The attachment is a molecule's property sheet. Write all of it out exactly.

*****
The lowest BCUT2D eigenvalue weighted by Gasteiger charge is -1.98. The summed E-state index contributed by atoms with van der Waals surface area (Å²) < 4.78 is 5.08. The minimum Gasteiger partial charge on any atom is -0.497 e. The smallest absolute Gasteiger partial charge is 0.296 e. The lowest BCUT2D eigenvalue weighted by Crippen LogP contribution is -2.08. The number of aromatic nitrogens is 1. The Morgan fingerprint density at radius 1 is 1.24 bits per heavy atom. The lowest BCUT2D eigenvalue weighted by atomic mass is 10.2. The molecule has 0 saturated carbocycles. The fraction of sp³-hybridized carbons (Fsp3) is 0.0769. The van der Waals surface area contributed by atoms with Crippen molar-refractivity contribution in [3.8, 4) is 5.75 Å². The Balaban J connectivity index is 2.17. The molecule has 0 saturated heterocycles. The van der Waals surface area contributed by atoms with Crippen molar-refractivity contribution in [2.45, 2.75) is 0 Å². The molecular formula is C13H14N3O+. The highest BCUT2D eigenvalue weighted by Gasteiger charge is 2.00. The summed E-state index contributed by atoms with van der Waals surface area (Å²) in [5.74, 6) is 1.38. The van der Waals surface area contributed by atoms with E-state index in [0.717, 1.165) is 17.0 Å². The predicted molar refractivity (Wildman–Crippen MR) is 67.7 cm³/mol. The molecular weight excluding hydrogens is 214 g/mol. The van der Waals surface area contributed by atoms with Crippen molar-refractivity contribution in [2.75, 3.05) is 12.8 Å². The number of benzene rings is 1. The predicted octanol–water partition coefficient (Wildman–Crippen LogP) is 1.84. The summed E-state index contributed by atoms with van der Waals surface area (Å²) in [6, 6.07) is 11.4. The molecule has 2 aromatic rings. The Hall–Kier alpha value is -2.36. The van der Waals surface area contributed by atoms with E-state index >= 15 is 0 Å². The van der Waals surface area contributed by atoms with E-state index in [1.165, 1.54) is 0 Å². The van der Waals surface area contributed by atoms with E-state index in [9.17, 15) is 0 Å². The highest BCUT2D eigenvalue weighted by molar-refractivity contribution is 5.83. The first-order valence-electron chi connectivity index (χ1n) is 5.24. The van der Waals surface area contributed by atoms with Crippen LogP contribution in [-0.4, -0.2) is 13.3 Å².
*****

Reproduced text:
The lowest BCUT2D eigenvalue weighted by Gasteiger charge is -1.98. The summed E-state index contributed by atoms with van der Waals surface area (Å²) < 4.78 is 5.08. The minimum Gasteiger partial charge on any atom is -0.497 e. The smallest absolute Gasteiger partial charge is 0.296 e. The lowest BCUT2D eigenvalue weighted by Crippen LogP contribution is -2.08. The number of aromatic nitrogens is 1. The Morgan fingerprint density at radius 1 is 1.24 bits per heavy atom. The lowest BCUT2D eigenvalue weighted by atomic mass is 10.2. The molecule has 0 saturated carbocycles. The fraction of sp³-hybridized carbons (Fsp3) is 0.0769. The van der Waals surface area contributed by atoms with Crippen molar-refractivity contribution in [3.8, 4) is 5.75 Å². The Balaban J connectivity index is 2.17. The molecule has 0 saturated heterocycles. The van der Waals surface area contributed by atoms with Crippen molar-refractivity contribution in [2.45, 2.75) is 0 Å². The molecular formula is C13H14N3O+. The highest BCUT2D eigenvalue weighted by Gasteiger charge is 2.00. The summed E-state index contributed by atoms with van der Waals surface area (Å²) in [5.74, 6) is 1.38. The van der Waals surface area contributed by atoms with E-state index in [0.717, 1.165) is 17.0 Å². The predicted molar refractivity (Wildman–Crippen MR) is 67.7 cm³/mol. The molecular weight excluding hydrogens is 214 g/mol. The van der Waals surface area contributed by atoms with Crippen molar-refractivity contribution in [2.75, 3.05) is 12.8 Å². The number of benzene rings is 1. The predicted octanol–water partition coefficient (Wildman–Crippen LogP) is 1.84. The summed E-state index contributed by atoms with van der Waals surface area (Å²) in [6, 6.07) is 11.4. The molecule has 2 aromatic rings. The Hall–Kier alpha value is -2.36. The van der Waals surface area contributed by atoms with E-state index >= 15 is 0 Å². The van der Waals surface area contributed by atoms with E-state index in [1.165, 1.54) is 0 Å². The van der Waals surface area contributed by atoms with E-state index in [9.17, 15) is 0 Å². The highest BCUT2D eigenvalue weighted by molar-refractivity contribution is 5.83. The first-order valence-electron chi connectivity index (χ1n) is 5.24. The van der Waals surface area contributed by atoms with Crippen LogP contribution in [-0.4, -0.2) is 13.3 Å².